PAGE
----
Unseen Ayckbourn: Illustrated Edition by Alan Ayckbourn's Archivist Simon Murgatroyd is now available from Amazon.co.uk and Amazon.com. Fully updated for 2017, this book explores the unseen, withdrawn and unpublished works of Alan Ayckbourn with illustrations for the first time.

Friday, May 19, 2017

60 Years At The SJT: 1982

2017 marks the 60th anniversary of Alan Ayckbourn joining the Library Theatre, Scarborough, in 1957. Alan has been indelibly associated with the company since that time as actor, writer, director and Artistic Director.
To mark this anniversary, the blog will be running a weekly feature highlighting each year's significant achievements and events relating to Alan Ayckbourn alongside notable photos.

60 Years At The SJT: 1982
1982 for Alan Ayckbourn and the Stephen Joseph Theatre In The Round, Scarborough, is dominated by a single play.
Albeit a single play of epic proportions.
It opened on 3 June 1982 and would run in repertory until 1 October 1983 - although it would not be finished until 1 February 1983 nor seen in its entirety until nine months after it had first opened.
The play is Intimate Exchanges and it challenged the playwright, his actors and the his home theatre as no other play before.
The roots of Intimate Exchanges actually lay in the previous year's equally challenging - if in a completely different way - Way Upstream; this being a play which required a cabin cruiser moving through a flooded stage with rainfall. Technically as complicated as the Stephen Joseph Theatre In The Round was ever likely to get.
Astonishingly, the company toured Way Upstream to the Alley Theatre, Houston, during early 1983 during which, Alan Ayckbourn discovered he was to lose most of his repertory company and his initial plans for the 1983 summer season were spoilt. For various reasons, most of the company were either departing or taking a break and Alan was left with just two actors; but two very respected actors.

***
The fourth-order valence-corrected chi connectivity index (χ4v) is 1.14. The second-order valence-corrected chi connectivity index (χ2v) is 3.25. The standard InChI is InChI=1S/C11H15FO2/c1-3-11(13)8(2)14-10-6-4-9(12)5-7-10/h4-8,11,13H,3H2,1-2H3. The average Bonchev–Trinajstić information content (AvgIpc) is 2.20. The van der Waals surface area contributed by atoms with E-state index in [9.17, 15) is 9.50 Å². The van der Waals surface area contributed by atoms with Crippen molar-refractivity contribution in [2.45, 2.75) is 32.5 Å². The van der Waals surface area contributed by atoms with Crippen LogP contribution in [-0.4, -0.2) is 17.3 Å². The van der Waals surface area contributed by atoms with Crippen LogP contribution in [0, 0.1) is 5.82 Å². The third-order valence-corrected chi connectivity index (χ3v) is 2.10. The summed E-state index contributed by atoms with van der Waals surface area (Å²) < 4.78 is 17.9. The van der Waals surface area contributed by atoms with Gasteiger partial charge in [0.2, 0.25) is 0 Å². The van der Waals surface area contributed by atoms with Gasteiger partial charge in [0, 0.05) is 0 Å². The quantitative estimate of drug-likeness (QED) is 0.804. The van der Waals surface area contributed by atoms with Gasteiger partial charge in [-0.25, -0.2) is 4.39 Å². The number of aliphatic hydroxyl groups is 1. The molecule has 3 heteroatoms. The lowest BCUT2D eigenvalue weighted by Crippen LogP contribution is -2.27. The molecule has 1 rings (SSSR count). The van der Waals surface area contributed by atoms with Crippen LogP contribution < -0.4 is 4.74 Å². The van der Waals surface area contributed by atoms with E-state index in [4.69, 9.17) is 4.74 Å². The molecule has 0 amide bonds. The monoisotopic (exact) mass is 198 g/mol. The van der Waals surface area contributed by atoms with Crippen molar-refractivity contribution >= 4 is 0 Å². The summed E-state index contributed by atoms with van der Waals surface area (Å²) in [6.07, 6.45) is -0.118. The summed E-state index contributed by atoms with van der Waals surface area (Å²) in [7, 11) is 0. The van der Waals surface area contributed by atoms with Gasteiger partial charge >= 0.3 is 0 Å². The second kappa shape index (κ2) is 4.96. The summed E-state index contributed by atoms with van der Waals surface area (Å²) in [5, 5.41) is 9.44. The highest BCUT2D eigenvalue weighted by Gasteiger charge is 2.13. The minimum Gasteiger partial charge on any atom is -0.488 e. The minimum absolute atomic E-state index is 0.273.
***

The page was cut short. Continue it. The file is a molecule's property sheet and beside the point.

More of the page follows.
Whilst the playwright has subsequently noted he could have just recast or brought a new company in, he found himself left with two of the most experienced actors in the company.
He'd had an idea for a play for two people for some time utilising a concept he had begun exploring in 1980 with Sisterly Feelings. It would be a radical combination.

This seemed the perfect time to pursue an idea that had been haunting me ever since Sisterly Feelings, namely to write a large scale multi-ended opus in which choices genuinely lead to other choices in an increasing proliferation - one, two, four, eight, sixteen and so on. It was intended not merely as a vast gimmick, but to pursue a theory that I had long held that the tiny, often careless choices we make in our lives can lead to vast consequences. In Intimate Exchanges, during the overall canon, depending on whether or not Celia Teasdale decides to have a cigarette in the first five seconds, several people are divorced, start affairs, have children together, die, and even, very occasionally, live happily ever after.

Alan Ayckbourn's original structure for Sisterly Feelings with
eight permutations rather than four.
Copyright: Alan Ayckbourn
In Sisterly Feelings, Alan had written a play which had randomly determined alternate scenes for the two middle scenes of the play, so the play had four potential variations. But this was a scaled down version of his original idea for the play, which would have been a branching play starting with a common first scene which branched at the end of each scene, leading to a total of eight possible permutations.
Alan decided to simplify this structure, but like so many of his ideas, it stayed in his mind waiting for the right moment to be developed. He now had that opportunity but on an even larger scale. A play that would ultimately have 16 different permutations.
The structure for Intimate Exchanges with all 16
possible permutations.
Copyright: BBC / Alan Ayckbourn